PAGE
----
Are you looking to improve your intimacy? Enhance your sex life? It may be easy for some couples, and seemingly impossible for others.
While physical intimacy is important to the wellbeing of a happy marriage, it is usually a component of emotional intimacy and intellectual intimacy. A healthy marriage has all of these variables. Sex and intimacy are phrases often used interchangeably. But intimacy in a relationship is more than sexual intimacy. Or a weekly date night.
One researcher that has studied intimacy for more than 40 years, John Gottman, describes intimacy as a combination of shared meaning and helping to make each other’s life dreams come true. A sense of greater purpose and legacy provide intimacy.
Spend Time Together
But a couple can watch TV every evening and experience not experience an increase in intimacy. So much more is required.
Because it’s not proximity that matters. It’s the sharing of thoughts and feelings that matter.
Can you talk about anything and still enhance intimacy?
But intimacy is more than requesting: “Pick up the dry cleaning tomorrow.” It’s sharing your inner world, thoughts about that world, and about yourself that matters.
Shared experiences and novel activities co-create meaning. Even making up a secret language, or referring to some shared phenomenon with coded language can create this type of intimacy.
Novelty jump-starts positive emotions because on a biological level, novelty is good for the mood and brain chemistry. Novelty enhances dopamine.
One researcher believes that when the brain’s “play circuitry” is activated, it triggers the reward system in the brain, linking the sense of pleasure with being in the presence of their partner. For this reason alone, sharing novel experiences together is essential.
Not sure what’s “fun” anymore? While you can think back on what you did when you were first dating for clues, you may have to reflect further back.
Think about what you enjoyed doing as a child or teen.
Linking a sense of shared pleasure with what are called “mirror neurons” enhances the feelings of intimate connection.
One clinician called it “Intimacy Anorexia.” It’s often linked to both early trauma (called “Developmental Trauma“) and sex addiction. Imagine if heading out to a day at the beach resulted in a violent incident between your parents. What if the only “novelty” you experienced was terrifying?
Can you imagine how challenging it would be to share deeper thoughts and feelings as an adult if you have a history of abuse when you “told them what you thought” and you were guilt-tripped as a child for doing it? Or even punished?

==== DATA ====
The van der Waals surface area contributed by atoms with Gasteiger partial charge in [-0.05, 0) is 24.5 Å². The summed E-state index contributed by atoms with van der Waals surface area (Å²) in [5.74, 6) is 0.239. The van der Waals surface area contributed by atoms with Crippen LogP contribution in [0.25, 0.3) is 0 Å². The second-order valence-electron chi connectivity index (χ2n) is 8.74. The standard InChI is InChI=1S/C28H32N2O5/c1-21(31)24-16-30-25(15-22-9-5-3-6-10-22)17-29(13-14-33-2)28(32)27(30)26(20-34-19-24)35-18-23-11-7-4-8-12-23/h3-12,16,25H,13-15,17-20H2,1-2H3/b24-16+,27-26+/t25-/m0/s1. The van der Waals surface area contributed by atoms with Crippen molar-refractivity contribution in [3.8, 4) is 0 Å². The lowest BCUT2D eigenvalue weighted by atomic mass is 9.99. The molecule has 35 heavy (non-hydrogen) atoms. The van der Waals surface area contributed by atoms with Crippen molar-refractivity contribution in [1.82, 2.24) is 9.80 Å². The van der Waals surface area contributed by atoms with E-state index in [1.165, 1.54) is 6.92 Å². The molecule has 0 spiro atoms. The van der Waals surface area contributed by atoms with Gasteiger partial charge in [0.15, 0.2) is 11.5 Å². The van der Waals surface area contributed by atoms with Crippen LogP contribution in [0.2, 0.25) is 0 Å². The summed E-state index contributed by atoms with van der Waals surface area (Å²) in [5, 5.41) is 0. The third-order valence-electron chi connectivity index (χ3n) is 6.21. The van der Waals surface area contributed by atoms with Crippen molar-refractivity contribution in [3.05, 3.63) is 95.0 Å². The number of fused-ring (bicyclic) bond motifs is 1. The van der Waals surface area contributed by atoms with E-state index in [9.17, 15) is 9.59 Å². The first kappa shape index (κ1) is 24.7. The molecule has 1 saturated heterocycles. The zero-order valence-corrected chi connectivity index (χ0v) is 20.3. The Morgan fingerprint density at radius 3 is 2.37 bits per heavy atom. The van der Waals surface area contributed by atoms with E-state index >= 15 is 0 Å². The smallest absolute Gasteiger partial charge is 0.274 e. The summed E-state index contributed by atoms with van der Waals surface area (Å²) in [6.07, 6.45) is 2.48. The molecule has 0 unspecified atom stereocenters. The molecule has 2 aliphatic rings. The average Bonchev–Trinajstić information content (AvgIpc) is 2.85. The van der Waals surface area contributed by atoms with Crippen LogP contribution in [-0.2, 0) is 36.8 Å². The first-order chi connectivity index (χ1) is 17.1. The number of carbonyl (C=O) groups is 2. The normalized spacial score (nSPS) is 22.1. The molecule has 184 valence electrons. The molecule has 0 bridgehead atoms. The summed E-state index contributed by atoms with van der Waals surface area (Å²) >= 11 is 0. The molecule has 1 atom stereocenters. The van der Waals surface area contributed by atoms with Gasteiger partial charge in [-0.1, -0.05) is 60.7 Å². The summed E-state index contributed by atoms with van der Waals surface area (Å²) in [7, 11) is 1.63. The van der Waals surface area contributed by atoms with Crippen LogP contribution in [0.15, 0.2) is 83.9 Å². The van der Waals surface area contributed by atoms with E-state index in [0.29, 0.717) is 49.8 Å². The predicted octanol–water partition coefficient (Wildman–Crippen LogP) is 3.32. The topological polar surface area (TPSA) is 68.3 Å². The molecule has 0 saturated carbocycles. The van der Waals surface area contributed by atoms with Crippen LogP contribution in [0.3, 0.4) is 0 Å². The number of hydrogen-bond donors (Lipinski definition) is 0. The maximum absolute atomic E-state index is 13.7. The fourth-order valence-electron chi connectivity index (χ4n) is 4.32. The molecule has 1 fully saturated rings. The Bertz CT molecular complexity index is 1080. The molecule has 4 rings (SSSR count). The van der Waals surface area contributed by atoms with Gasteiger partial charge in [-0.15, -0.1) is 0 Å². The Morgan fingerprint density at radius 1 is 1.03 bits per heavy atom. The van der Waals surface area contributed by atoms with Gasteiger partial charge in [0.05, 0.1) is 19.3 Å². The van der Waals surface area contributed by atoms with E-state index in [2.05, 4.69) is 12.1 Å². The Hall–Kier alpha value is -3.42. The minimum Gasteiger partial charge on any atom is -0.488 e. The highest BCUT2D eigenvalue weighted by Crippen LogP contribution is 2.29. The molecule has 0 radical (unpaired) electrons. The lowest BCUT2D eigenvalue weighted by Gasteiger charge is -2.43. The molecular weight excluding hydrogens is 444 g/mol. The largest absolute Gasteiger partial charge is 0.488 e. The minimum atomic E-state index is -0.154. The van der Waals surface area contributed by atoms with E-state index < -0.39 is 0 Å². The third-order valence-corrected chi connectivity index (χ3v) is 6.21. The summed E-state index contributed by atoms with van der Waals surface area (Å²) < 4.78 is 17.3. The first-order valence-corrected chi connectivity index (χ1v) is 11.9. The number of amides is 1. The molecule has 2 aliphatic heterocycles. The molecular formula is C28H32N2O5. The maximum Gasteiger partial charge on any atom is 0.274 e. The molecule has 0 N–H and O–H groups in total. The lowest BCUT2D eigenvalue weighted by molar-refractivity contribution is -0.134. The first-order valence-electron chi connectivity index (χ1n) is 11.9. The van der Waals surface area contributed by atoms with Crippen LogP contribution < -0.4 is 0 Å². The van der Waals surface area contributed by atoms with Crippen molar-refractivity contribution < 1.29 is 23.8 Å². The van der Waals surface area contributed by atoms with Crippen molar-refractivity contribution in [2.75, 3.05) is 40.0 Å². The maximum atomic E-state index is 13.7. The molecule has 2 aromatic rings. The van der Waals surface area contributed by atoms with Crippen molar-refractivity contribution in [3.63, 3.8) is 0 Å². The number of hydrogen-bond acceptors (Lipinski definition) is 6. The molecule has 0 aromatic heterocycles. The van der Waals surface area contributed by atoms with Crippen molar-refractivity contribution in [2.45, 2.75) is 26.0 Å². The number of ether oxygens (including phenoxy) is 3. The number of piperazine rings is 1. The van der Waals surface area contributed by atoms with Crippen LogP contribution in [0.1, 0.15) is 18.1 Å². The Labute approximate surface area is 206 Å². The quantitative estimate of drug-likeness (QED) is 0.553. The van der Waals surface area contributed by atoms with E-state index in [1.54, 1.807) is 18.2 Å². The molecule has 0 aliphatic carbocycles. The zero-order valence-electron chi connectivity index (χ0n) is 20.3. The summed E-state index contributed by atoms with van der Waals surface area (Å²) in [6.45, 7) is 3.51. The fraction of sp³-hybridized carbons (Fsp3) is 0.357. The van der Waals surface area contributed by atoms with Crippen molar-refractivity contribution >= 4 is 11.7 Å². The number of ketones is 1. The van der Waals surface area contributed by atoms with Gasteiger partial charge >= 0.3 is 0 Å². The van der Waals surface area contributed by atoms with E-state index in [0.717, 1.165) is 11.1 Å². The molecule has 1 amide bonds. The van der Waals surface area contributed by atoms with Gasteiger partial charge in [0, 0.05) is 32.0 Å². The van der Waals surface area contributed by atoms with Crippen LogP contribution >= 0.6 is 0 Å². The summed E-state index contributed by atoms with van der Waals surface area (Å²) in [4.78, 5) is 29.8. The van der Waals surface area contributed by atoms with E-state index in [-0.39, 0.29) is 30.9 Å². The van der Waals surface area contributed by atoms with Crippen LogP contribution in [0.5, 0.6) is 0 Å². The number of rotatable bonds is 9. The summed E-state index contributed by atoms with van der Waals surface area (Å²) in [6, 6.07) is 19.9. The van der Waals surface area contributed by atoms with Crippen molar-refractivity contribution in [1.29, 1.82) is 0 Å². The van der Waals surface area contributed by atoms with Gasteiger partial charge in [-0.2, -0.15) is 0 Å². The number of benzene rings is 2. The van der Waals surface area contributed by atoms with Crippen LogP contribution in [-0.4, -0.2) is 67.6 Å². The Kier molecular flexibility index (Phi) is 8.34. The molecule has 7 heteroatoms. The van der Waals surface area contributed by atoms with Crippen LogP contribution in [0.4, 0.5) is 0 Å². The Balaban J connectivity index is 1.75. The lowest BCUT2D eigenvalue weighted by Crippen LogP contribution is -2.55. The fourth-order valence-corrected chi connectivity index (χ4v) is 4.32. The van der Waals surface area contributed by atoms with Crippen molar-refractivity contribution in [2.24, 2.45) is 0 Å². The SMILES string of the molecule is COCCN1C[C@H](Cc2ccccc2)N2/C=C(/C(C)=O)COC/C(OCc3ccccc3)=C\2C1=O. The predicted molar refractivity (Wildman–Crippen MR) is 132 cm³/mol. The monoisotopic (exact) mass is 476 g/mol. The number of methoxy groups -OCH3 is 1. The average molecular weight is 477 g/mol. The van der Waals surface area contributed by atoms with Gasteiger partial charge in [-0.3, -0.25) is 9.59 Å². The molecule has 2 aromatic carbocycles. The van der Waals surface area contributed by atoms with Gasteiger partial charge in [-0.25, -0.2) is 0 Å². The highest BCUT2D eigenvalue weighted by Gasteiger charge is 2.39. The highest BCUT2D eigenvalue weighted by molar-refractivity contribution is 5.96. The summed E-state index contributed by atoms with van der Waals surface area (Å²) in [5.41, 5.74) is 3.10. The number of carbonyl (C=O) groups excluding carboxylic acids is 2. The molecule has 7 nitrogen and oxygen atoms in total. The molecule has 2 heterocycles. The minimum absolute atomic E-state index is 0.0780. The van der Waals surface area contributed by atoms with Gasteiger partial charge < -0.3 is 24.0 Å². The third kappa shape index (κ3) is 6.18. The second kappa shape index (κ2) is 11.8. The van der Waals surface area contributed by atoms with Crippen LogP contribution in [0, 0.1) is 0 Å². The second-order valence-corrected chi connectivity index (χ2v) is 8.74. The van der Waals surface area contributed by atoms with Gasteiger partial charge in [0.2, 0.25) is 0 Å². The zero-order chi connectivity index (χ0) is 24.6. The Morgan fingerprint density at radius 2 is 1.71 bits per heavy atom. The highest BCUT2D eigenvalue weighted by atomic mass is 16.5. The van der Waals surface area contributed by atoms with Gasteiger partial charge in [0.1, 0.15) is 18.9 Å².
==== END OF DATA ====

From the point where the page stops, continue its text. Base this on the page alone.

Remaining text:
Knowing your partner’s inner world requires not only sharing positive thoughts and feelings but also essential is the capacity to complain safely to each other. Living with anyone can be an annoying experience. Increasing emotional intimacy requires candor and openness. Openness means “vulnerability” for many couples.
When we can tell our partner with kindness and candor how we want them to change, the resentments fade and we become more interested in kissing with full tenderness.
Not all men and women value spiritual intimacy. However, married couples who share spiritual intimacy, along with bathing together and having physical intimacy report being happiest in one research study.
One exercise we suggest to couples who want to integrate more spiritual intimacy into their marriage we call “Dashnaw’s Prayer.”
In this nightly exercise, each person takes turns saying: “Dear God, thank you for this woman.” They then thank God for one specific act that their spouse did that they are grateful for over that day. Then they reverse it: “Dear God, thank you for this man.”
The only conversation is a simple “Amen” at the end of each person’s turn.
Being truly intimate in marriage is more than physical closeness. “Knowing” someone and allowing them to “know” you, as well as when your spouse shares novel experiences is important to overall intimate relating.
Dr. K is the President and CEO of Couples Therapy Inc. She maintains her Intensive Couples Therapy practice over the winter in Miami, Fl and the rest of the year in Boston and on the edge of the Berkshires in Western Massachusetts. She is a Gottman Certified Couples Therapist, has advanced training in Emotionally Focused Couples Therapy, and has been a AASECT board-certified sex therapist from 1982-2017. She continues her work in sex therapy.
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